By Rebecca Burn-Callander Wednesday, 24 April 2013

Gamification: How to create a 'super user'

Michael Wu, chief scientist at Lithium, the firm that builds white-label social communities for brands including Skype, EE and Myspace, on the secrets of 'gamifying' the crowd.

You may not have heard of Lithium, but you'll almost certainly have used one of their products. The California-based firm creates and manages social hubs for some of the biggest brands in the world. Bought a new pair of Sony headphones and they don't work? Where do you go? The Sony forum of course - powered by Lithium.

But the secret to managing social communities - or so they say - is not to manage them very much at all. Users will moderate themselves, responding to questions and even defending brands from rageful users. But what incentivises these people to post? And what drives users to become that holy grail of brand advocate, the so-called 'super user'?

Super users typically make-up around 1% of a brand's web community yet will often be the most active members of a foum, returning frequently and participating in numerous debates. These users are invaluable to the brands they endorse, and can shave millions off a firm's call-centre budget by providing answers to commonly asked questions online.

But how do you create a super user?

Michael Wu, Lithium's chief scientist, has a PhD in biophysics: finding patterns in human behaviour is his domain. MT quizzed him about the unique beast that is the super user. Can anyone be tranformed into this kind of engaged, brand evangelist? Or does it take a unique character trait to make the grade?

'You do have to have a certain predisposition,' says Wu. 'As with anything, some people are more susceptible to gamification than others.'

Gamification, for the uninitiated, is the process of inserting game mechanics into other activites. Think of the 'super sellers' on eBay. These people have 'graduated' to 'super user' status through sheer volumes of successful transactions. They have 'leveled up', in layman's terms.

But gamification is a lot more interesting than the basic process of ascending levels. According to Wu, the most interesting research into this topic has been undertaken by a professor and game researcher named Richard Bartle.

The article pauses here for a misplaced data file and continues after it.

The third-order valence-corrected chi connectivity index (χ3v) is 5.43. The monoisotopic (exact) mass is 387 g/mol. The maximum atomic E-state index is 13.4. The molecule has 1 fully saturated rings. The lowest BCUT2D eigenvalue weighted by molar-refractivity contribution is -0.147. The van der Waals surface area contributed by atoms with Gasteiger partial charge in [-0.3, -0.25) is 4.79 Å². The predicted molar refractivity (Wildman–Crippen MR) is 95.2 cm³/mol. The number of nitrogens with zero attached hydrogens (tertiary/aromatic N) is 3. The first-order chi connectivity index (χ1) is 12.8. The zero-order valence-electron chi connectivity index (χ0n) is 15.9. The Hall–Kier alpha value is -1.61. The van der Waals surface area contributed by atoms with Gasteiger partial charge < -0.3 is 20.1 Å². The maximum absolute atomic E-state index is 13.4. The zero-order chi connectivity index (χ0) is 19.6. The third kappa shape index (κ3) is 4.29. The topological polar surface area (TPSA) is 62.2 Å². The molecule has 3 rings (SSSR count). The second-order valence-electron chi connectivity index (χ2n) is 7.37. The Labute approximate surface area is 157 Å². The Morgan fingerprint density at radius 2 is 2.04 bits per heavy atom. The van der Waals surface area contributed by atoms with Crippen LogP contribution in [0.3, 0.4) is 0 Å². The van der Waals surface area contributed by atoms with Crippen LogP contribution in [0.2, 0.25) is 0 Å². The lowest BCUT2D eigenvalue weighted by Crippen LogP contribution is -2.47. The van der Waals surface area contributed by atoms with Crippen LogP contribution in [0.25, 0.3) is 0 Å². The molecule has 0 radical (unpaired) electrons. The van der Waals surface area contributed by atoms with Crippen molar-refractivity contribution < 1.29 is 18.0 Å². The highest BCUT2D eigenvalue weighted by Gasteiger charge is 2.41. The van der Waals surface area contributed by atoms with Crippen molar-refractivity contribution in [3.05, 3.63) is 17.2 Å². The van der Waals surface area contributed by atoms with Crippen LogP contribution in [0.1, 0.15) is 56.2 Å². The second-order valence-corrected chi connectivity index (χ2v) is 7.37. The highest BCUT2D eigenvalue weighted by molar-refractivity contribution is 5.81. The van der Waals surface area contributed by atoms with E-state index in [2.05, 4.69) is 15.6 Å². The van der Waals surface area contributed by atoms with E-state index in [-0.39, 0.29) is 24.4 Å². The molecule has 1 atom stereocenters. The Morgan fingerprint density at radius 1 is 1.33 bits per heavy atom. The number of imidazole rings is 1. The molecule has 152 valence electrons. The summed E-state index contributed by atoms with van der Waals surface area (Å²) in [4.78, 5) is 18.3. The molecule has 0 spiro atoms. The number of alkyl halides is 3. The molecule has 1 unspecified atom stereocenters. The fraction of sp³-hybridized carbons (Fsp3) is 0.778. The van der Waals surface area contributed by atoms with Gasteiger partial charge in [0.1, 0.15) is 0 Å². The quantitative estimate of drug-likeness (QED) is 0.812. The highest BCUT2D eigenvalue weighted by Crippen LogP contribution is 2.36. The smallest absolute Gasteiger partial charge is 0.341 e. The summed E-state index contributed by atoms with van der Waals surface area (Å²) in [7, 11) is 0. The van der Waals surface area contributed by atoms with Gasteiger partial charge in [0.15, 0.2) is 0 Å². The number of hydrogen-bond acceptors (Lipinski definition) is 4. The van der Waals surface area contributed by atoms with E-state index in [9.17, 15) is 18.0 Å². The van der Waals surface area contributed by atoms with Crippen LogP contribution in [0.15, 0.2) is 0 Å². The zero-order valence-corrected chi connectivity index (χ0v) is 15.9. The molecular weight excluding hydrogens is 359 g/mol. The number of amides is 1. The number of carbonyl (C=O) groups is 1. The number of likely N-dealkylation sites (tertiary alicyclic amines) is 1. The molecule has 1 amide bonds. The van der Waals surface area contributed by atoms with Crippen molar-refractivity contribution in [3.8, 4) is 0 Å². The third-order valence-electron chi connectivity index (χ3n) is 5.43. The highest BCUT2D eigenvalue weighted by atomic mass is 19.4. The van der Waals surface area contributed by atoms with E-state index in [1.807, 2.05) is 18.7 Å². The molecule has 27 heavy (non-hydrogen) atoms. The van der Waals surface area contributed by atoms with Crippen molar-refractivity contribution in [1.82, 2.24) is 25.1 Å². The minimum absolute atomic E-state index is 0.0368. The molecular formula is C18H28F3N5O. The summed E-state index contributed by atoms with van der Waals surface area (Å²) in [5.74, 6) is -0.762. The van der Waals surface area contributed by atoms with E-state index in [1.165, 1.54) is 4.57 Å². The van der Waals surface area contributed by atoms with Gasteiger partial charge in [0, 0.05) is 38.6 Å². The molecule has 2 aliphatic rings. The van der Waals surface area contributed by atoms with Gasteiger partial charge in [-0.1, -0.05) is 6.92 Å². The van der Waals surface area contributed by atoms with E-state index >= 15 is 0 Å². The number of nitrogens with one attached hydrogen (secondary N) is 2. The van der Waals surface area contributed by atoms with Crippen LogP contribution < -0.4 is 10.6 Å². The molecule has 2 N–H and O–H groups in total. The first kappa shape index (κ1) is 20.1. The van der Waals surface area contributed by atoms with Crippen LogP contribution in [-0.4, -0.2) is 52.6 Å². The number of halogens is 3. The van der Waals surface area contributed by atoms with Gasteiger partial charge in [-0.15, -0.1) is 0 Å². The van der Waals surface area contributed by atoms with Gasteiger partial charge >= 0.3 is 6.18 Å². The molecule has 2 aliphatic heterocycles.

Bartle identified four different types of gamer: the killer; the explorer; the achiever; and the socialiser. 'Killers are the gamers who are out to win,' says Wu. 'Explorers are just that: people who like discovering new information. Achievers enjoy overt rewards: points, kudos etc. While socialisers aren't really that into winning. In fact, competition will often turn them off.'

Most social communities target the 'killers' initially for their super-user group, but subsequently encourage the participations of the achievers, explorers, and finally the socializers. The super-users are rewarded not through commercial or physical incentives, but by leveling up, receiving likes, and creating value that is recognised across the community. 'These users are drawn in through the gamification,' says Wu, 'but they stay because of the value they create.
 
'There are two kinds of rewards: intrinsic and extrinsic,' explains Wu. 'The former is about helping people and receiving 'likes' or 'kudos' for your efforts, knowing that something that has been useful to you has helped other people. The latter is about winning an iPod or collecting points that earn you a discount. Killers usually start engaging in the social conversation to climb the ladder much as you would in a game: earn stars, get a new avatar, a new level: 'super user', etc. But they stay for the intrinsic motivation.'
 
So 'kudos' really is enough to persuade people to do stuff for free, says MT sceptically. 'It is enough for a while. But while, they participate, they create value. And when they see how much value they’ve created they will stay, because by now they would be intrinsically motivated. It's basic human psychology,' says Wu. 'We all want to be appreciated and in the online space, knowledge is a valuable commodity.'
 
But it's not all about the killers. The next-generation of social technology will hone in on the other three groups of players. 'Using sophisticated feedback systems that you find in videogames, brands will incentivise all types of users to spend more and more time in their social communities,' says Wu. 'I can't reveal how just yet, but it's happening.

MT is reporting live from the LiNC conference in San Francisco. Tune in tomorrow for more on the power of building social communities and using gamification to create brand ambassadors.

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